The Crystal, of course, dominated discussion about the museum during its construction, as part of the nine-year, $416-million Renaissance ROM project, and it continues to stir people’s opinions. The hope this centennial year, though, is to reset the discussion on what Director and CEO Janet Carding, quoting from an online review, calls the ROM’s status as “a live version of Wikipedia” – and on how users can more easily access its riches both in-person and through digital media.

After all, it has been almost four years since William Thorsell, the driving force behind Renaissance ROM, departed, and just as long since Carding, the British-educated museum professional, came aboard as its first female CEO. Time, in short, to move on.

But move on to what? For Lord, “the challenge” ahead will be “to progress from multidisciplinary to interdisciplinary to intradisciplinary.” But can it do so in an era of sclerotic government funding; audience fragmentation; the allure of the virtual; and a mandate that, for some, continues to smack of Victorian hubris?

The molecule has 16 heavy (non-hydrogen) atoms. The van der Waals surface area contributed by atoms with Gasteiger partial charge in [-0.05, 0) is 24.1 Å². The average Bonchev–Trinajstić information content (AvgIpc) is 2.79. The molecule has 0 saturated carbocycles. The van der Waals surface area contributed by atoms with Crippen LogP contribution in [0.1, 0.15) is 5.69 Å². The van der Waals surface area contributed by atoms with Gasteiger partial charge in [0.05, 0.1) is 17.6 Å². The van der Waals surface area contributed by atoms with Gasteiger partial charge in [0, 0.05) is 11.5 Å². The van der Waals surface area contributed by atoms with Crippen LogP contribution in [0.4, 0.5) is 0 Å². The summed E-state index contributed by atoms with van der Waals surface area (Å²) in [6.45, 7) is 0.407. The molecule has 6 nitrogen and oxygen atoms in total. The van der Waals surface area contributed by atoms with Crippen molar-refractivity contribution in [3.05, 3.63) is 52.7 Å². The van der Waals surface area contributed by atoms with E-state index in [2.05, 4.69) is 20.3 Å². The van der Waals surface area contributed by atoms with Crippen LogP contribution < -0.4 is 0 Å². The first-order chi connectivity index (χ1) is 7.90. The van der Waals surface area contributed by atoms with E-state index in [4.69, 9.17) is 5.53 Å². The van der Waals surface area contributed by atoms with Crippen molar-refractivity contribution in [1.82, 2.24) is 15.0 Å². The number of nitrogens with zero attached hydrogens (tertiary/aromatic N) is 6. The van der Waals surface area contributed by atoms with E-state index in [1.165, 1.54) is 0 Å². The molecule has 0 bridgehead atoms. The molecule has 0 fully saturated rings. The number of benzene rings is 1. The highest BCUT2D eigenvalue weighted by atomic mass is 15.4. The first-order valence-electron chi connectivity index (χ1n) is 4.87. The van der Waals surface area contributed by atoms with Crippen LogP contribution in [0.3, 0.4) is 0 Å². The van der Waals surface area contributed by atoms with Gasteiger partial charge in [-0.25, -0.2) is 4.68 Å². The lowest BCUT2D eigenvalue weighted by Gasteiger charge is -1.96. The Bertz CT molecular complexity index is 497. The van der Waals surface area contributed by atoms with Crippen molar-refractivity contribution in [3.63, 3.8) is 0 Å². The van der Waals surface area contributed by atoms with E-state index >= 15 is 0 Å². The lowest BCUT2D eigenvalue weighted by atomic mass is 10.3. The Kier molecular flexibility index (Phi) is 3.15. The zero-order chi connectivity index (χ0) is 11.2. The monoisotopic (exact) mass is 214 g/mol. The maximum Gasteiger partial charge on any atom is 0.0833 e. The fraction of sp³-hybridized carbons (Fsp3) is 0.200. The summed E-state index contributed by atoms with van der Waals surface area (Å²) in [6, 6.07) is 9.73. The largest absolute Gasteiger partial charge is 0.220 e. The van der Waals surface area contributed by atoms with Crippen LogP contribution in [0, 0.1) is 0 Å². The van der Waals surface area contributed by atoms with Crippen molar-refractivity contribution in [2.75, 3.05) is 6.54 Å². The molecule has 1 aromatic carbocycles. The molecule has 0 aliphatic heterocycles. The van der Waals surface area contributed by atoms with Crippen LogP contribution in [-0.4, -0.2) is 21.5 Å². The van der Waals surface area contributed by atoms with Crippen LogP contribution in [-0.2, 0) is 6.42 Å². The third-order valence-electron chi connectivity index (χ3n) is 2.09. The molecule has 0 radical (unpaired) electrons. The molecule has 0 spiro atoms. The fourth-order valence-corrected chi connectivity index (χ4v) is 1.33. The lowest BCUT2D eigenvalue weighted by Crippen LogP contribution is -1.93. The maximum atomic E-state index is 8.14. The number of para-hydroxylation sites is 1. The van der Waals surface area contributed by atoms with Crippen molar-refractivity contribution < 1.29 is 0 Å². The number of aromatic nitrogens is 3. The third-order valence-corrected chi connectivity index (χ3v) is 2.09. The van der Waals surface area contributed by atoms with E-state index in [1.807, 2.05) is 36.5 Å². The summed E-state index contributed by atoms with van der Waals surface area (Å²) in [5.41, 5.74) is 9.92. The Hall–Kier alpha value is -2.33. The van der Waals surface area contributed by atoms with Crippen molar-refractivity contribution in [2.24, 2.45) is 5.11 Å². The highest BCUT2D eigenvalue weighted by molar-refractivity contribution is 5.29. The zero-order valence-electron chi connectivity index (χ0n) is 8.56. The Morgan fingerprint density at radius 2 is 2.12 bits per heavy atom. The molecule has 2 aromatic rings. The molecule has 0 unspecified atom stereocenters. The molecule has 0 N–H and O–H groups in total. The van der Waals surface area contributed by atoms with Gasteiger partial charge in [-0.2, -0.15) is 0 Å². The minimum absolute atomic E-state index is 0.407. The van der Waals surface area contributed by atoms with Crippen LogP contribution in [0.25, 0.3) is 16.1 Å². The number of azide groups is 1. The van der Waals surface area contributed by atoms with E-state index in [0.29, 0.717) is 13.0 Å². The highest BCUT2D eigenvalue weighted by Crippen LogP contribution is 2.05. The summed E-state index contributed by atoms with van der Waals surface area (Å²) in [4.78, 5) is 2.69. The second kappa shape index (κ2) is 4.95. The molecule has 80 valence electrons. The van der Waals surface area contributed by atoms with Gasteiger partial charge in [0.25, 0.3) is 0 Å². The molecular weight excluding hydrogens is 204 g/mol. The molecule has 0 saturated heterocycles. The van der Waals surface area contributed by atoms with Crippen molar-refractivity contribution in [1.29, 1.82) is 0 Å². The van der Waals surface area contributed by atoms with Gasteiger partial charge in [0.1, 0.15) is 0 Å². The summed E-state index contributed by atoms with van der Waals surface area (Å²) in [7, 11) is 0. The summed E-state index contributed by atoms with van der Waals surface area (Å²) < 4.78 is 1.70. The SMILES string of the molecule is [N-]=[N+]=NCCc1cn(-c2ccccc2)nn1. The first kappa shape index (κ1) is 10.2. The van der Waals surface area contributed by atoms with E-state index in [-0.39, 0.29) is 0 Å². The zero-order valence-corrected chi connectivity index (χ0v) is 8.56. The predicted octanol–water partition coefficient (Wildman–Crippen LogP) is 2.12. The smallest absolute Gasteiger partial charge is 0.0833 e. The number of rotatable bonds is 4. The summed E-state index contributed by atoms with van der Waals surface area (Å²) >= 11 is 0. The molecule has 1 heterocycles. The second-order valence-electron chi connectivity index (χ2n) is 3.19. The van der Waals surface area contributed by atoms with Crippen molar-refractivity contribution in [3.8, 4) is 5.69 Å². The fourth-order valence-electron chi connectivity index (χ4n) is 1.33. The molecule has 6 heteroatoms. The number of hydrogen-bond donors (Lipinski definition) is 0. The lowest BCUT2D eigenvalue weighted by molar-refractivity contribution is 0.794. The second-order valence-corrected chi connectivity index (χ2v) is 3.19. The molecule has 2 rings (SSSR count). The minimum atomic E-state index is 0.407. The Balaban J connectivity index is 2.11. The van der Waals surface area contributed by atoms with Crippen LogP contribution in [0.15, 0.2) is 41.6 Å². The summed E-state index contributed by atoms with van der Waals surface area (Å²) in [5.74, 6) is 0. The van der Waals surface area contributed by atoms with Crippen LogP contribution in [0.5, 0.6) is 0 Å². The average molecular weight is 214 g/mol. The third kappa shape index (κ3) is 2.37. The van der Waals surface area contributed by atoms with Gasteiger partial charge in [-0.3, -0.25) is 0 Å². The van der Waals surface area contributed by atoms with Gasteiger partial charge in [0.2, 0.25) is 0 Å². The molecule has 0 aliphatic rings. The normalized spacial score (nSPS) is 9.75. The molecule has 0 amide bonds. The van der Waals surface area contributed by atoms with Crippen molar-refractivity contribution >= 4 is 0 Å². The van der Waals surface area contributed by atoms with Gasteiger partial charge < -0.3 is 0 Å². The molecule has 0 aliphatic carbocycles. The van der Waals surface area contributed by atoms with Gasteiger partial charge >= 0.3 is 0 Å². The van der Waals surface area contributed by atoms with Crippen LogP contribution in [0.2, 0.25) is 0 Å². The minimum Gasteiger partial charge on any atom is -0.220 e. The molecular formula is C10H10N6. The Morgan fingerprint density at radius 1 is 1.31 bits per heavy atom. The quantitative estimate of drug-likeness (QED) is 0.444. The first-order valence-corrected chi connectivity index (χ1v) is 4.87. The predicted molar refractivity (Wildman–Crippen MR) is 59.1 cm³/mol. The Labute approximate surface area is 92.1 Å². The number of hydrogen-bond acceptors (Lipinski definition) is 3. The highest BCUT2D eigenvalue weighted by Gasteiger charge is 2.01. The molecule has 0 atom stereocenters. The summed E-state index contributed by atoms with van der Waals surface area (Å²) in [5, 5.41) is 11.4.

Plugging into ‘our vistor’s voice’

Carding seems game to make the attempt. After what sources say was a “shaky” first year-and-a-half, the 48-year-old Carding is approaching her upcoming fourth anniversary as a confident, consultative, collaborative leader, her position secure with the board. Admittedly, attendance in each of the last three fiscal years, including the one ending this March 31, has been just under a million – below, in other words, the 1.5 million touted as achievable before her hiring, when the ROM was in full thrall to the “Bilbao effect.” And Lord, for one, argues that attendance is still a “crucial metric,” suggesting that, in North America’s fourth-most-populous metropolis, “the ROM – and the zoo and the Art Gallery of Ontario and the Ontario Science Centre – should be having targets of substantially over a million visits.”